Learning from Dogs

Dogs are integrous animals. We have much to learn from them.

Rob Hopkins and ‘engaged optimism’.

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A wonderful enlightened approach to the challenges facing our beautiful planet.

Rob Hopkins is a remarkable fellow.  In so many ways he is the most unlikely person to have kicked off almost single-handedly, a gathering world-wide revolution.

Rob Hopkins

There’s a very good description of the man on his Transition Culture website, from which I have republished this segment,

He is the co-founder of Transition Town Totnes and of the Transition Network. This grew out of many years experience in education, teaching permaculture and natural building, and setting up the first 2 year full-time permaculture course in the world, at Kinsale Further Education College in Ireland, as well as co-ordinating the first eco-village development in Ireland to be granted planning permission.

He is author of ‘The Transition Handbook: from oil dependence to local resilience’, which has been published in a number of languages, and which was voted the 5th most popular book taken on holiday by MPs during the summer of 2008, and more recently of ‘The Transition Companion: making your community more resilient in uncertain times’, published in October 2011.  He publishes the blog www.transitionculture.org, recently voted ‘the 4th best green blog in the UK’(!).  He tweets as @robintransition, and and recently came 11th in the PeerIndex-driven Sustainability Drivers List.

I am as guilty as the next person in promoting ‘doom and gloom’ when it comes to what mankind is doing to this planet.  I devoted a couple of thousand words to that theme in a guest sermon that appeared on Learning from Dogs a week ago.  That’s not to say that unless mankind, in the millions, changes in significant ways then avoiding a catastrophy to our species, and many others, is going to be hugely difficult.

But motivating us all to change is far better undertaken from a position of positive guidance and inspiration, than out of fear!

So when Jean and I listened to a recent BBC radio broadcast by Rob as part of the BBC Radio 4 Four Thought series we were blown away by the guidance and inspiration that Rob presented.

It’s 15 minutes of hope, and you too can listen to it from anywhere in the world by going here or by going here.

This is how the BBC introduces the programme,

Rob Hopkins, co-founder of the Transition Culture movement, believes that “engaged optimism” is the best way to face the global challenges of the future, be it climate change, oil supplies running out or the economic downturn. He believes initiatives enabling people to produce their own goods and services locally – from solar powered bottled beer to micro currencies like the Brixton pound – are the best way to build community resilience. Four Thought is a series of talks in which speakers give a personal viewpoint recorded in front of an audience at the RSA in London.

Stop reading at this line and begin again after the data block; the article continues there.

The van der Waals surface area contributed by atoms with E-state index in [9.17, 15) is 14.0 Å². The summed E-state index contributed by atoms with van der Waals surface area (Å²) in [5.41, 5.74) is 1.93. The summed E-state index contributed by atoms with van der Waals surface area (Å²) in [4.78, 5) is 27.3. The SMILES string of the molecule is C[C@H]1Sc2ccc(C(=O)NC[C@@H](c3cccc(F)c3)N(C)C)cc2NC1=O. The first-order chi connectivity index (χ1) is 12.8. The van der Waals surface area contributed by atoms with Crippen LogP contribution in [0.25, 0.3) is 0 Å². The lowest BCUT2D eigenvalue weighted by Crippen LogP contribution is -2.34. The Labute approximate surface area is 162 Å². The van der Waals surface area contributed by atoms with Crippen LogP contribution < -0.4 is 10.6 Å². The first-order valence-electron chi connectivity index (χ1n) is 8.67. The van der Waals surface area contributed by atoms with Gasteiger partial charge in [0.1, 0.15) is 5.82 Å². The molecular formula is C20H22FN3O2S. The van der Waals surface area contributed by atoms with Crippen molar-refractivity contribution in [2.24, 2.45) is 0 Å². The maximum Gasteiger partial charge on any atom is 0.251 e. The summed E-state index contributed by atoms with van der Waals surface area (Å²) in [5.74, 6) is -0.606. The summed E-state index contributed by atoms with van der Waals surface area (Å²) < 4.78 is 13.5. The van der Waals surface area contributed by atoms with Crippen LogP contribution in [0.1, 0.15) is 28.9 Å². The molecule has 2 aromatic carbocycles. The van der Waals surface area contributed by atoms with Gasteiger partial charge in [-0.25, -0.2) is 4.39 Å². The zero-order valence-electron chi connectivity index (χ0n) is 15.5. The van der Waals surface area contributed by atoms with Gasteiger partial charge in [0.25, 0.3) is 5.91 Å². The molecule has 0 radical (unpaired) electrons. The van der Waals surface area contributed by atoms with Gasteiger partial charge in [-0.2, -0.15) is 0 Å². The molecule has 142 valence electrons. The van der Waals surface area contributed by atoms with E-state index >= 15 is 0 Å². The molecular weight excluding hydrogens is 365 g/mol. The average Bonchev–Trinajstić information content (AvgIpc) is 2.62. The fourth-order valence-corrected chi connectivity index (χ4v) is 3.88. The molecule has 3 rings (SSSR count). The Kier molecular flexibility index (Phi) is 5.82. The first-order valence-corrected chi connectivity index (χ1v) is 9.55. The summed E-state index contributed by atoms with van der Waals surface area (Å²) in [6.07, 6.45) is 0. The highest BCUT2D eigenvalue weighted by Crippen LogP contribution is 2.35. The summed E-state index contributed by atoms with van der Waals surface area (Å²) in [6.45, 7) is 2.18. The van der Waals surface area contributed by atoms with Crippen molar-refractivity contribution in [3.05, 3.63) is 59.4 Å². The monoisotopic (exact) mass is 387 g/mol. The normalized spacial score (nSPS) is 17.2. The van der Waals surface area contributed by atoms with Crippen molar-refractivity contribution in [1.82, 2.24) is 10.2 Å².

Producer: Sheila Cook.

So do listen to the programme and then click across to the Transition Culture website where Rob has posted a transcript of his talk.  Please, whatever your plans today find time to listen to the programme and read the transcript.  Here’s how Rob closes his talk,

I often end talks I give with Arundhati Roy’s quote “another world is not only possible, she is on her way.  On a quiet day I can hear her breathing”.  I think we might adapt her quote, so that, in the context of this bottom-up drive for more resilient communities, communities better prepared for uncertain times, it is not only a case of hearing another world breathing, but being able to see her around us, already setting up local businesses, reviving her local economy, setting up bakeries, breweries, food hubs, mentoring scores of young people with business ideas, attracting inward social investment finance, creating the models whereby people can invest in their communities and see them being strengthened and supported.

That’s why I get out of bed in the morning, because I feel that the potential in our getting this right is so exquisite that it’s all I can do, and because the grim predictability of what will happen if we do nothing is just unthinkable, especially in relation to the challenge of climate change.  If we are able to turn things around on the scale we need to turn them around on, to replace vulnerability, carbon intensity and fragility with resilience, it will be an achievement our children will tell tales about, sing songs about.  I hope I am there to hear them.  Thank you.

Another world is on her way!

Another beautiful world is on her way!

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One Response

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  1. Nice pic. Which world was that?

    Patrice Ayme

    February 20, 2012 at 20:10


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